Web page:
Seriously, this week.
When logging on to write a blog post, I realized I’d intended to go over my impressions of the 1st 5 pages workshop in which I participated. The workshop took place over 3 weeks, and was an intensive look at the first 1250 words of my YA fantasy manuscript. All the participants commented on each other, and each participant got an additional 3 comments from experts in the field. An agent will be commenting as well, and choosing one entry as the lucky recipient of a partial request (and hopefully a critique).
I really felt the value of this workshop, and if you’re working on a YA novel, you should definitely go for it. Getting in-depth feedback, week after week, meant that we could build on our shifting understanding of our fellow authors and their work to give (and receive) increasingly detailed feedback. This didn’t just help me improve my first five pages. I was able to make my entire first chapter tighter, and I hope that I’ll continue to keep my fellow workshoppers’ tips in mind as I go through my manuscript yet again. Thank you, my beautiful first five pages people!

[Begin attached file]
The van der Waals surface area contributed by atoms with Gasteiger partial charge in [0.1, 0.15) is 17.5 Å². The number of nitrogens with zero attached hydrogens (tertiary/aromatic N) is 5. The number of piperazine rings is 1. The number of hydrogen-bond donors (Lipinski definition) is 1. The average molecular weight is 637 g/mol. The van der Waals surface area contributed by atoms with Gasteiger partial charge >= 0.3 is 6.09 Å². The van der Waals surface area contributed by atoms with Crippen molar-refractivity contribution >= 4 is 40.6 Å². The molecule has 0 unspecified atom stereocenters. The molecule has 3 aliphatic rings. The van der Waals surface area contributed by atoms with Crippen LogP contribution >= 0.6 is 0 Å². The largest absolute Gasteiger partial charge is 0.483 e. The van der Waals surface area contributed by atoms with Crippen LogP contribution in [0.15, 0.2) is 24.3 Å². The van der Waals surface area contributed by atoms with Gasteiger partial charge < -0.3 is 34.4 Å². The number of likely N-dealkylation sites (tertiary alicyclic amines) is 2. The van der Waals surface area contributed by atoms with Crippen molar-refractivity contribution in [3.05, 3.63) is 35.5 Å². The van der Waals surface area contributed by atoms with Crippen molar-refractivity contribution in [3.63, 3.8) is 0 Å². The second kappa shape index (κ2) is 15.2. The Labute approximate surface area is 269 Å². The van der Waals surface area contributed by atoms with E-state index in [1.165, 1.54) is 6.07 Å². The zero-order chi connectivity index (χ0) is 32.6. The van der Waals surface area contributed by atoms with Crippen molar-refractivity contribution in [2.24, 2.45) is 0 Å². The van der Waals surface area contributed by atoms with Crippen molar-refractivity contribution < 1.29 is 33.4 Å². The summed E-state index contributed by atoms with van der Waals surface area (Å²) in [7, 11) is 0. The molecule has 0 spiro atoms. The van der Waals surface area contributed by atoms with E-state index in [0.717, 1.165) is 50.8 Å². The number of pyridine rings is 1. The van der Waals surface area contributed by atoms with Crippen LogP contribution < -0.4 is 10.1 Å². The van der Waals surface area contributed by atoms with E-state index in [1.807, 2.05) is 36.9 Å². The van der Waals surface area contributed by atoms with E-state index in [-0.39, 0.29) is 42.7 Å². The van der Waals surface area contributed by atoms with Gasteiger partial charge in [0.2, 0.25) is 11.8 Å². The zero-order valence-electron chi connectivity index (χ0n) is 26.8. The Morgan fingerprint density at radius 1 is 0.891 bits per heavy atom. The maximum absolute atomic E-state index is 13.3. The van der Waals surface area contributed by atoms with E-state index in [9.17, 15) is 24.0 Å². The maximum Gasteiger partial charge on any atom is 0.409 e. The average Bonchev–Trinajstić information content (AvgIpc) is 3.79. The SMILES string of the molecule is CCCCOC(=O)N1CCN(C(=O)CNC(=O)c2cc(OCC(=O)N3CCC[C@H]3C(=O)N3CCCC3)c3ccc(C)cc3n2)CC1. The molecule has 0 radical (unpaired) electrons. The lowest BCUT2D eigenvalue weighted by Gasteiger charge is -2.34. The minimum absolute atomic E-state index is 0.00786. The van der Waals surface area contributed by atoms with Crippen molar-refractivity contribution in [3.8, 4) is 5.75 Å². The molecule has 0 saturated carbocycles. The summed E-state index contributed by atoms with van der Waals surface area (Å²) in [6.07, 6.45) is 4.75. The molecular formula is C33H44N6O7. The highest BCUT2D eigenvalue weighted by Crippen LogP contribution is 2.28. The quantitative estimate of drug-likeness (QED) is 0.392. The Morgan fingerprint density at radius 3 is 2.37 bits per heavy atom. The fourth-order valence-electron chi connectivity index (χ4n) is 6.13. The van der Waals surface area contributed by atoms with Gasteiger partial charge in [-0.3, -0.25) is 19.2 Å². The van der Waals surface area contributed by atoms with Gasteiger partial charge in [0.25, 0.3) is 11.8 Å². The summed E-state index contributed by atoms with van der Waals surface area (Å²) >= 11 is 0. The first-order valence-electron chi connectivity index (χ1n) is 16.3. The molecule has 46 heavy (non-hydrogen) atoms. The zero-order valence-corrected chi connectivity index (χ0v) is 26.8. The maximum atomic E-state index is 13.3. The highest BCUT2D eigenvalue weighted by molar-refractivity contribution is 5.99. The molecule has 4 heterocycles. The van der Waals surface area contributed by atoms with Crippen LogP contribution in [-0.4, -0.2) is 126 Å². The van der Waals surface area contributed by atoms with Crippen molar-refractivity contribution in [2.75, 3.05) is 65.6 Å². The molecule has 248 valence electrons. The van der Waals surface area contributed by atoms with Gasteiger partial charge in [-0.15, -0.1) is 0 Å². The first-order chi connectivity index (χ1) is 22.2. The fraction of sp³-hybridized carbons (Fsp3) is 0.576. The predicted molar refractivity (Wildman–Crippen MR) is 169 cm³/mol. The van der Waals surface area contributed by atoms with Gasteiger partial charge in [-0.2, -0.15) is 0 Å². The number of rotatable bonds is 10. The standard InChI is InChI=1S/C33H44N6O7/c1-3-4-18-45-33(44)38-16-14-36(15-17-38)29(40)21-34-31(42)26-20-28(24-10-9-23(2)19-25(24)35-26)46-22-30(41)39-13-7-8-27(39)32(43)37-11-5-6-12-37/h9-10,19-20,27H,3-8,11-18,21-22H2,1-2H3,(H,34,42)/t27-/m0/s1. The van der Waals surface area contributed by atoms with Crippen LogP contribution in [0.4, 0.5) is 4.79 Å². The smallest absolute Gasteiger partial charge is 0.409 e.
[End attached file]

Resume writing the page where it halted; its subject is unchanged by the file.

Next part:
My motto for this week seemed to be seize the week, because on Thursday I decided to go in for two more contests: the red light/green light competition and SFFpit on twitter.
Red light/green light is a stop-and-go competition, in which the first line of 50 finished, ready-to-query manuscripts will be put up on the web site and judged by an agent. Once she’s found 25 that she likes, she’ll look at the first 2 sentences of those 25 manuscripts. That gets boiled down to 10 entrants and their first page, which gets boiled down to 5 entrants and their pitch. I actually have no idea whether I’m in this contest; the first 50 to send in their forms get put on the web site and I won’t know if I made the cut till Thursday. But I’ll be following the contest no matter what, because I think it will provide incredible insight as to how these first isolated sentences grab readers who have never seen our work before.
SFFpit is a twitter event for science fiction and fantasy authors to pitch their finished manuscripts in 140 characters. I think I’ll be doing a separate blog post on SFFpit.
SFFpit was bowled over for me by the political news. I’ve ranted about that on my personal facebook, so I’m not going to go over that here. But when you take an emotional blow, for whatever reason, setting all that aside and working on something that seems mundane and pointless in comparison – well, it’s not easy. And seeing as I’m waiting on a few last critique partners, I didn’t want to throw myself into editing without their feedback. I needed to make something new.
I wasn’t very good at it.
However, here’s to the future, for all of us. I had a good week until Friday morning, I learned a lot, I got excited, and I connected with some fantastic writers. I’m not going to write that off.